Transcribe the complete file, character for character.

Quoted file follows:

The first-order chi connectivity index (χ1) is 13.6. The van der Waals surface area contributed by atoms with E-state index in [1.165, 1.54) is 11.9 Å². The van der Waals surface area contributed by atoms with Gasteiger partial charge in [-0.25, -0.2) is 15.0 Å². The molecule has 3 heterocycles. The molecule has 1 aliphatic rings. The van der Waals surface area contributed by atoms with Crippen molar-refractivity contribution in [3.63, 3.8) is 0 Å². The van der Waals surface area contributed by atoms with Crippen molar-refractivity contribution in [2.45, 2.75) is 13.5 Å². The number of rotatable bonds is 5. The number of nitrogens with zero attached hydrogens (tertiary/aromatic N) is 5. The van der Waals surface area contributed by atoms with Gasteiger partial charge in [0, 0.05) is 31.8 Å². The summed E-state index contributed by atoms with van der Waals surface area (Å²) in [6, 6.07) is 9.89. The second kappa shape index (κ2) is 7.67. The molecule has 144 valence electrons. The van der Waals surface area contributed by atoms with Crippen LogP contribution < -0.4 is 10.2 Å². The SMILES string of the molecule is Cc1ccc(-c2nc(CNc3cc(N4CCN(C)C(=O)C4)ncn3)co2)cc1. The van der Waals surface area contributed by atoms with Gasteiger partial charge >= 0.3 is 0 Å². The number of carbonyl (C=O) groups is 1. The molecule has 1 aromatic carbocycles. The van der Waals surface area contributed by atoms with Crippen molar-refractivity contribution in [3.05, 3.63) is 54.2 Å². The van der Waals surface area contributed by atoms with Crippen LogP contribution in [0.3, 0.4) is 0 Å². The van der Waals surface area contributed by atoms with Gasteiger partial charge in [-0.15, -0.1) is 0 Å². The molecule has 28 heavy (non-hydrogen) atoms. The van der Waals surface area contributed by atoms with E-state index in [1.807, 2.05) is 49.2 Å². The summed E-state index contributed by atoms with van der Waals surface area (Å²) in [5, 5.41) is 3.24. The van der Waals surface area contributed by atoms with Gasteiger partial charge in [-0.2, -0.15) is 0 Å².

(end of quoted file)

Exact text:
The first-order chi connectivity index (χ1) is 13.6. The van der Waals surface area contributed by atoms with E-state index in [1.165, 1.54) is 11.9 Å². The van der Waals surface area contributed by atoms with Gasteiger partial charge in [-0.25, -0.2) is 15.0 Å². The molecule has 3 heterocycles. The molecule has 1 aliphatic rings. The van der Waals surface area contributed by atoms with Crippen molar-refractivity contribution in [3.63, 3.8) is 0 Å². The van der Waals surface area contributed by atoms with Crippen molar-refractivity contribution in [2.45, 2.75) is 13.5 Å². The number of rotatable bonds is 5. The number of nitrogens with zero attached hydrogens (tertiary/aromatic N) is 5. The van der Waals surface area contributed by atoms with Gasteiger partial charge in [0, 0.05) is 31.8 Å². The summed E-state index contributed by atoms with van der Waals surface area (Å²) in [6, 6.07) is 9.89. The second kappa shape index (κ2) is 7.67. The molecule has 144 valence electrons. The van der Waals surface area contributed by atoms with Crippen LogP contribution < -0.4 is 10.2 Å². The SMILES string of the molecule is Cc1ccc(-c2nc(CNc3cc(N4CCN(C)C(=O)C4)ncn3)co2)cc1. The van der Waals surface area contributed by atoms with Gasteiger partial charge >= 0.3 is 0 Å². The number of carbonyl (C=O) groups is 1. The molecule has 1 aromatic carbocycles. The van der Waals surface area contributed by atoms with Crippen molar-refractivity contribution in [3.05, 3.63) is 54.2 Å². The van der Waals surface area contributed by atoms with Crippen LogP contribution in [0.3, 0.4) is 0 Å². The van der Waals surface area contributed by atoms with Gasteiger partial charge in [-0.15, -0.1) is 0 Å². The molecule has 28 heavy (non-hydrogen) atoms. The van der Waals surface area contributed by atoms with E-state index in [1.807, 2.05) is 49.2 Å². The summed E-state index contributed by atoms with van der Waals surface area (Å²) in [5, 5.41) is 3.24. The van der Waals surface area contributed by atoms with Gasteiger partial charge in [-0.2, -0.15) is 0 Å².